A Scottish National Party MSP has said the closure of a shipyard would cost the country more than £5m each year in state benefits.
The Port Glasgow shipbuilder is already laying off workers
The claim by Bruce McFee comes amid a row about the awarding of a vital shipbuilding contract.
The Scottish Executive could give the deal for two vessels to a Polish yard instead of Ferguson in Port Glasgow.
The Clyde business has already begun a programme of lay-offs and may close if it fails to win the executive contract.
Ferguson management have said the yard in Gdansk has been given an unfair advantage in the bidding process.
Along with a number of politicians, Ferguson chiefs have urged the European Competition Commissioner Neelie Kroes to investigate how the Polish bidder was able to undercut Ferguson.
However, Scotland's Fisheries Minister Ross Finnie has maintained that he has no grounds on which to exclude the overseas yard.
He said that the situation surrounding the EU investigation into the competition claims was far from clear.
On Monday, Mr McFee, MSP for the West of Scotland, said in the long-term savings would be realised if the contract was kept on the Clyde.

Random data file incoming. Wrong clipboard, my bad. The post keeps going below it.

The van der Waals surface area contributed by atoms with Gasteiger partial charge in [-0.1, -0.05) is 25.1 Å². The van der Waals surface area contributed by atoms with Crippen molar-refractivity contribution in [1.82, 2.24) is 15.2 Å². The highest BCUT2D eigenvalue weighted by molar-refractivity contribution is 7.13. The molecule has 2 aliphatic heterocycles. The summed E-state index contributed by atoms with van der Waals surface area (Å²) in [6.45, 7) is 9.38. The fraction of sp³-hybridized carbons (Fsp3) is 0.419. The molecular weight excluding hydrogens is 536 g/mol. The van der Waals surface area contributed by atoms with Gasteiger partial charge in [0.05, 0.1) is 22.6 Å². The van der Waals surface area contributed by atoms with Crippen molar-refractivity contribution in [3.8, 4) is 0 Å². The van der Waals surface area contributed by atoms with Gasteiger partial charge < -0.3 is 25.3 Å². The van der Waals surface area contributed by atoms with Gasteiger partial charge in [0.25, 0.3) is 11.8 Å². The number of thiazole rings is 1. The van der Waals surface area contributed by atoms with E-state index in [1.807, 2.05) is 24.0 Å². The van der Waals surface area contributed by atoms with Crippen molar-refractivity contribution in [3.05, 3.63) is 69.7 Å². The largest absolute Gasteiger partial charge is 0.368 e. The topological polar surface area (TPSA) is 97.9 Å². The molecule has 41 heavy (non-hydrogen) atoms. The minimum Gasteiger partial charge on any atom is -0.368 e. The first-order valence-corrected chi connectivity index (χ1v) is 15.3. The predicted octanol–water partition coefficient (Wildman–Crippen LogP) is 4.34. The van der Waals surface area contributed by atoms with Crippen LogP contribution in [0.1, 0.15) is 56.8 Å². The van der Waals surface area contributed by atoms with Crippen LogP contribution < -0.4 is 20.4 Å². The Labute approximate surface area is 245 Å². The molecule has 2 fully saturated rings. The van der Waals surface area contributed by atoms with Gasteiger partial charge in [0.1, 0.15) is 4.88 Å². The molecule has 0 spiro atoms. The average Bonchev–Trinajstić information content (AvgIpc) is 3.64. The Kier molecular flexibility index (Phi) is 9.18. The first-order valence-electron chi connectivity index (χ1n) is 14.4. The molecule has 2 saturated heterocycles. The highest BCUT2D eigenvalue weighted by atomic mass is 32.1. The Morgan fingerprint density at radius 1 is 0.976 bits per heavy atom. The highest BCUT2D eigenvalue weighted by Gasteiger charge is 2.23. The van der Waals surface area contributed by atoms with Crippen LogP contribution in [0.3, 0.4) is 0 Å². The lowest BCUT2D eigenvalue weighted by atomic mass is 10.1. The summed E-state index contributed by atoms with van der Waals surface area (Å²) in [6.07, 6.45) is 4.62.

Mr McFee said: "The closure of this yard would have a devastating impact on Port Glasgow and the wider community.
"Last Friday, another 20 members of staff, including the design team, received their P45s while Jack McConnell and his Liberal stooge, Ross Finnie, stand idly by.
"This yard is slowly bleeding to death."
It is projected that there will be a £3m saving on each vessel if the contract is awarded to the Polish yard.
But Mr McFee said that if the Ferguson yard closed it would result in a £5m benefits bill and a fall in income tax receipts, national insurance contributions and VAT receipts.
The executive's argument about following clear bidding rules need not apply in this case, he went on.
He has cited a European Union ruling which allows for governments to provide "positive actions or positive discrimination in particular with a view to combating unemployment and social exclusion" .
Mr McFee said: "The door is wide open for Jack McConnell and Ross Finnie to award the Scottish fisheries protection vessels to the Ferguson yard."
However, a Scottish Executive spokesman said that it was aware of the implications of the contract to the economy, but the rules were clear.
He added: "We are continuing to explore every possible way of assisting Ferguson Shipbuilders within the constraints of the law.
"It is not in the executive's gift to award high value public contracts on an arbitrary basis.
"To do so would risk legal challenge by aggrieved bidders and the European Commission and could have implications for other Scottish companies engaged in exports."